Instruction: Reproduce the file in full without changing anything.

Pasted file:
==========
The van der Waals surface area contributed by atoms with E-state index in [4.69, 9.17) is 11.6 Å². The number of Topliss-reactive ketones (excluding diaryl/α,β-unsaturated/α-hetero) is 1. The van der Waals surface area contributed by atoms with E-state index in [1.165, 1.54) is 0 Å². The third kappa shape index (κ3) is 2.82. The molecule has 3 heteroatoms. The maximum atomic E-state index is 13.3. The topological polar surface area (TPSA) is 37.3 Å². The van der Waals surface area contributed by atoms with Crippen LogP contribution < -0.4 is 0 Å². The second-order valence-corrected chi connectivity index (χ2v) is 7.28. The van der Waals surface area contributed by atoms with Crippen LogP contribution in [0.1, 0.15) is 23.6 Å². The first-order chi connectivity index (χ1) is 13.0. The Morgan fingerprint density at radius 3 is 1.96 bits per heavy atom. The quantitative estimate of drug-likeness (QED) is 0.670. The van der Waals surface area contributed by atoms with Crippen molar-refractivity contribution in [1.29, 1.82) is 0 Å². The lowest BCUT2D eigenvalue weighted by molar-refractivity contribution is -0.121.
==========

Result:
The van der Waals surface area contributed by atoms with E-state index in [4.69, 9.17) is 11.6 Å². The number of Topliss-reactive ketones (excluding diaryl/α,β-unsaturated/α-hetero) is 1. The van der Waals surface area contributed by atoms with E-state index in [1.165, 1.54) is 0 Å². The third kappa shape index (κ3) is 2.82. The molecule has 3 heteroatoms. The maximum atomic E-state index is 13.3. The topological polar surface area (TPSA) is 37.3 Å². The van der Waals surface area contributed by atoms with Crippen LogP contribution < -0.4 is 0 Å². The second-order valence-corrected chi connectivity index (χ2v) is 7.28. The van der Waals surface area contributed by atoms with Crippen LogP contribution in [0.1, 0.15) is 23.6 Å². The first-order chi connectivity index (χ1) is 13.0. The Morgan fingerprint density at radius 3 is 1.96 bits per heavy atom. The quantitative estimate of drug-likeness (QED) is 0.670. The van der Waals surface area contributed by atoms with Crippen molar-refractivity contribution in [1.29, 1.82) is 0 Å². The lowest BCUT2D eigenvalue weighted by molar-refractivity contribution is -0.121.